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“No one is born hating another person because of the color of his skin, or his background, or his religion. People must learn to hate, and if they can learn to hate, they can be taught to love, for love comes more naturally to the human heart than its opposite.”

Source: Nelson Mandela, Long Walk to Freedom

Why can't it be "No one is born to hate another…"?

  • It can be. This is English -- there's no rule that there can be only one way to express a thought. But note that there are subtle differences in meaning between the two options. – Hot Licks Mar 19 at 17:03
  • But will there be a change in meaning? – Kaushik Mar 19 at 17:03
  • Yes, a subtle change in meaning. See the answer by @Ian MacDonald. In English "born to X" is used idiomatically to state a purpose or destiny for someones life and is not necessarily literal. Saying the baby is not born hating means that hating needs to be learned. – Damila Mar 19 at 17:44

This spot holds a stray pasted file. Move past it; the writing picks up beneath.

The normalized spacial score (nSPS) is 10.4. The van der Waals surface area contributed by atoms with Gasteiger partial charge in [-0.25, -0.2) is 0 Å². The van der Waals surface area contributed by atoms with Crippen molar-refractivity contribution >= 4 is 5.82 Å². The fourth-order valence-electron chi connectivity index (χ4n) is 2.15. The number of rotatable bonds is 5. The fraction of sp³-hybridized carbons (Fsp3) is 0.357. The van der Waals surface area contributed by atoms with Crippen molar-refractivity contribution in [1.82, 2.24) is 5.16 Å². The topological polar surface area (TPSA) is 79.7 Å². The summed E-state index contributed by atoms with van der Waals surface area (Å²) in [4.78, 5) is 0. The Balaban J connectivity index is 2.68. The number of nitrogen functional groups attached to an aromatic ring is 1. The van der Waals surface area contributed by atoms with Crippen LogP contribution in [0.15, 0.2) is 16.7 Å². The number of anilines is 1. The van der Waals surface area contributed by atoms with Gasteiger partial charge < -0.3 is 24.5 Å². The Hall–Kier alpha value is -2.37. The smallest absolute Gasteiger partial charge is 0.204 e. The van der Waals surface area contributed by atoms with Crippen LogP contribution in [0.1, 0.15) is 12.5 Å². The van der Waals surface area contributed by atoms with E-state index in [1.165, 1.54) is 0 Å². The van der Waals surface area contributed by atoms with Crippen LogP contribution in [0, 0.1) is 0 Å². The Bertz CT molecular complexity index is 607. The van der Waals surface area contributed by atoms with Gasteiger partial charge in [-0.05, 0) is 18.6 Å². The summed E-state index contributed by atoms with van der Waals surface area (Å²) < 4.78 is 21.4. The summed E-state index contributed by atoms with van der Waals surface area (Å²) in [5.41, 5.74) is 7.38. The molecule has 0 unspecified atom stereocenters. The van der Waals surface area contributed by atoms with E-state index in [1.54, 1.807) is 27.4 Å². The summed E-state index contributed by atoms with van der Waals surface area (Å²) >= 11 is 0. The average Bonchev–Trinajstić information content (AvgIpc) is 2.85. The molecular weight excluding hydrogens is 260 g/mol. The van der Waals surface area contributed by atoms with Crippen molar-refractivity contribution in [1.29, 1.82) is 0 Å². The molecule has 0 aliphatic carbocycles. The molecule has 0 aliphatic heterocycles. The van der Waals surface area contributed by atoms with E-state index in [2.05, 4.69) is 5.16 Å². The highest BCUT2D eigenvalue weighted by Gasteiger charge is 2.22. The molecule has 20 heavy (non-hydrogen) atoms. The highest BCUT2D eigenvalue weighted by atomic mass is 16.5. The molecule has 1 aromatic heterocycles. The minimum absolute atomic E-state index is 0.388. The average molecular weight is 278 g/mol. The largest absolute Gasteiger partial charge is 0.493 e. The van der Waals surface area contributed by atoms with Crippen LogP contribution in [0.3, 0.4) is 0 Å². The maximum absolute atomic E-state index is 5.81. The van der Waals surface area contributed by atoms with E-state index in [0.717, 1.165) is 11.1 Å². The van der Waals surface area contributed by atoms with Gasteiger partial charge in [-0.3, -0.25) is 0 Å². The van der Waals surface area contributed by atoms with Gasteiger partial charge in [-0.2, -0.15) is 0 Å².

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There's nothing stopping it from being as you write, but the words were chosen by Nelson Mandela to evoke a certain meaning. Here, he evokes a state of being. A newborn acting as soon as it is born. Had he chosen "to hate", then there is less finality to the statement.

Consider:

This baby was born to hate.
This baby will hate at some point in the future.

vs

This baby was born hating.
This baby is actively hating from the moment of birth.

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